GRAPH A GRAPH B

Here Graph A is connected but Graph B is not connected. But the subgraphs of Graph B are connected So it is a connected subgraph.

    • Sometimes removing a vertex v and all of the edges incident to v produces a subgraph with more connected components that the original graph. The vertex is called a cut vertex or an articulation point.
slide8
CONNECTEDNESS IN DIRECTED GRAPHS:
    • A directed graph G = (V,E) is strongly connected if there are paths from both u to v and v to u for all distinct u, v belongs to V.
    • G is weakly connected if there is a path between and two distinct vertices in the underlying undirected graph.
    • The maximal strongly connected subgraphs of G are strongly connected components.
slide9
COUNTING PATHS BETWEEN VERTICES:
    • As shown in the previous example, the existence of an edge between two vertices vi and vj is shown by an entry of 1 in the ith row and jth column of the adjacency matrix.  This entry represents a path of length 1 from vi to vj.
    • To compute a path of length 2, the matrix of length 1 must be multiplied by itself, and the product matrix is the matrix representation of path of length 2.
      • Original Graph G:Matrix representation of path of length 2
    • The above matrix indicates that we can go from vertex v1 to vertex v2, or from vertex v1 to vertex v4 in two moves.  In fact, if we examine the graph, we can see that this can be done by going through vertex v5 and through vertex v2 respectively.  We can also reach vertex v2 from v3, and vertex v4 from v5, all in two moves.
    • In general, to generate the matrix of  path of length n, take the matrix of path of length n-1, and multiply it with the matrix of path of length 1.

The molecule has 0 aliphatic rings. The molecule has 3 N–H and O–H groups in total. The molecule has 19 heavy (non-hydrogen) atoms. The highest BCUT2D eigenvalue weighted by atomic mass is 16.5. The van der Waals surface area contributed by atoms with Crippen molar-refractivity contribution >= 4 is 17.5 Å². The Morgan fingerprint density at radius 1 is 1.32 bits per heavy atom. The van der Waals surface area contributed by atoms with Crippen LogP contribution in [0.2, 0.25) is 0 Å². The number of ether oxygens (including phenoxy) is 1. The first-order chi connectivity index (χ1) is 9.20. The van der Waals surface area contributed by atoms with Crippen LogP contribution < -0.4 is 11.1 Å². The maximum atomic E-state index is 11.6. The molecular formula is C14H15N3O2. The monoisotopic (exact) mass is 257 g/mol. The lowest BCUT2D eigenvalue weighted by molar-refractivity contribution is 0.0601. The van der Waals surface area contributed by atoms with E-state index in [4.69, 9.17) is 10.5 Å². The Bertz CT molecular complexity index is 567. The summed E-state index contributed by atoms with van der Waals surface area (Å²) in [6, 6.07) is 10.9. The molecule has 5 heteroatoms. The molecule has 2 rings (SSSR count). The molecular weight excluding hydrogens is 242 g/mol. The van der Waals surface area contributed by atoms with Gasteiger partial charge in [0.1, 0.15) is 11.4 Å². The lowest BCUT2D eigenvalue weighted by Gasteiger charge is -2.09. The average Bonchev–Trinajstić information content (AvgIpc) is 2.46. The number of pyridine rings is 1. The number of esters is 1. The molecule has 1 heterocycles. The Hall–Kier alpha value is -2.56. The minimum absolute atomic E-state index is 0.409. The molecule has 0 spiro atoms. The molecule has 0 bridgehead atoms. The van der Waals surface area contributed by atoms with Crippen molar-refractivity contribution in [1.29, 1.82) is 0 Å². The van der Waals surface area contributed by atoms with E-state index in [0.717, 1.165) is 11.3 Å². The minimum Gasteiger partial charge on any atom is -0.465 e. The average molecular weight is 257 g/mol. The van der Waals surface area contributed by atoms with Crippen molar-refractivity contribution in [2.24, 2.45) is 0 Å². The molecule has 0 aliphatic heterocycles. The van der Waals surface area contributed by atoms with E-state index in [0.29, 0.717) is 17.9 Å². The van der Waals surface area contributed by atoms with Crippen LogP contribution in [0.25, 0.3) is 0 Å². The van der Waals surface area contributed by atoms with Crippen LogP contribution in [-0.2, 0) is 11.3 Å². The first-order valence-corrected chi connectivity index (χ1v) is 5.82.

slide10
SHORTEST PATH PROBLEMS:
    • Many problems can be modeled with the weights assigned to their edges.
    • Example:
      • Airline system can be modeled for the following cases:
        • Distance
        • Flight time
        • Fares
slide11
SHORTEST PATH ALGORITHM:

Procedure Dijkstra (G = (V,E) with w: VxV→R+. G is a weighted connected simple graph, a,z ЄV: initial and terminal vertices )

for i := 1 to n

L(i) := ∞

L(a) := 0

S := Ø

while z ЄS

u := a vertex not in S with L(u) minimal

S := S U {u}

for all v Є V such that v Є S

if L(u) + w(u,v) < L(v) then L(v) := L(u,v) + w(u,v)

{ L(z) = length of shortest path from a to z. }

slide12
TRAVELLING SALESMAN PROBLEM:
    • Given a number of cities and the costs of traveling from any city to any other city, what is the cheapest round-trip route that visits each city exactly once and then returns to the starting city?
    • So, according to graphs theory, it is asking for the circuit of minimum total weight in a weighted, complete, undirected graph that visits each vertex exactly once and return to its starting points.
    • If there are n vertices in a graph and once a starting point is chosen, then there are (n-1)! Different circuits, out of which half are the circuits in reverse order. So we need to consider only (n-1)!/2 circuits.